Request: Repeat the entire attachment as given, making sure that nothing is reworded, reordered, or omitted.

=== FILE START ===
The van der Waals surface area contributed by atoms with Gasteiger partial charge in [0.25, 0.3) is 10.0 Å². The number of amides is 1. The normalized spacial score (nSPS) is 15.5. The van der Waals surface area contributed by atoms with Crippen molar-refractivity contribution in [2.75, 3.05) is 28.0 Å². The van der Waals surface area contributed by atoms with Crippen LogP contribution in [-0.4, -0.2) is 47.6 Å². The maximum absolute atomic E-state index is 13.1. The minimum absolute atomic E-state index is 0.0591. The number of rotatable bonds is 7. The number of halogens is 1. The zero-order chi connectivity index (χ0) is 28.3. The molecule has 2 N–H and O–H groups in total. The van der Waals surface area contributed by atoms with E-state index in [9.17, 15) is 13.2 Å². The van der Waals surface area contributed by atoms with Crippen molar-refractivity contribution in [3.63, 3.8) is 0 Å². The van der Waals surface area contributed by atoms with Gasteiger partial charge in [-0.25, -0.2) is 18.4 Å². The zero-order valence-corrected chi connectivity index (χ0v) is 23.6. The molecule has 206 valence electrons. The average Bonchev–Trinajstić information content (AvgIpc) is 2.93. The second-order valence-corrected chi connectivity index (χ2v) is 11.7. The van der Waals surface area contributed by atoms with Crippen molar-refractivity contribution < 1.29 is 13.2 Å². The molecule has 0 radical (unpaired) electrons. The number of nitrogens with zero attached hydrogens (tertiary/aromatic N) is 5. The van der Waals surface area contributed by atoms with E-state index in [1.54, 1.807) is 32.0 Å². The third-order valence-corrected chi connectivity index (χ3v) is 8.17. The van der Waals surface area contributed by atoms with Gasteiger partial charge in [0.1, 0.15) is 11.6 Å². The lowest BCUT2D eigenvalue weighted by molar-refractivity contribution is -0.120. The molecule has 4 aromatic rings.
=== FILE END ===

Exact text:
The van der Waals surface area contributed by atoms with Gasteiger partial charge in [0.25, 0.3) is 10.0 Å². The number of amides is 1. The normalized spacial score (nSPS) is 15.5. The van der Waals surface area contributed by atoms with Crippen molar-refractivity contribution in [2.75, 3.05) is 28.0 Å². The van der Waals surface area contributed by atoms with Crippen LogP contribution in [-0.4, -0.2) is 47.6 Å². The maximum absolute atomic E-state index is 13.1. The minimum absolute atomic E-state index is 0.0591. The number of rotatable bonds is 7. The number of halogens is 1. The zero-order chi connectivity index (χ0) is 28.3. The molecule has 2 N–H and O–H groups in total. The van der Waals surface area contributed by atoms with E-state index in [9.17, 15) is 13.2 Å². The van der Waals surface area contributed by atoms with Crippen molar-refractivity contribution in [3.63, 3.8) is 0 Å². The van der Waals surface area contributed by atoms with Gasteiger partial charge in [-0.25, -0.2) is 18.4 Å². The zero-order valence-corrected chi connectivity index (χ0v) is 23.6. The molecule has 206 valence electrons. The average Bonchev–Trinajstić information content (AvgIpc) is 2.93. The second-order valence-corrected chi connectivity index (χ2v) is 11.7. The van der Waals surface area contributed by atoms with Crippen molar-refractivity contribution < 1.29 is 13.2 Å². The molecule has 0 radical (unpaired) electrons. The number of nitrogens with zero attached hydrogens (tertiary/aromatic N) is 5. The van der Waals surface area contributed by atoms with E-state index in [1.54, 1.807) is 32.0 Å². The third-order valence-corrected chi connectivity index (χ3v) is 8.17. The van der Waals surface area contributed by atoms with Gasteiger partial charge in [0.1, 0.15) is 11.6 Å². The lowest BCUT2D eigenvalue weighted by molar-refractivity contribution is -0.120. The molecule has 4 aromatic rings.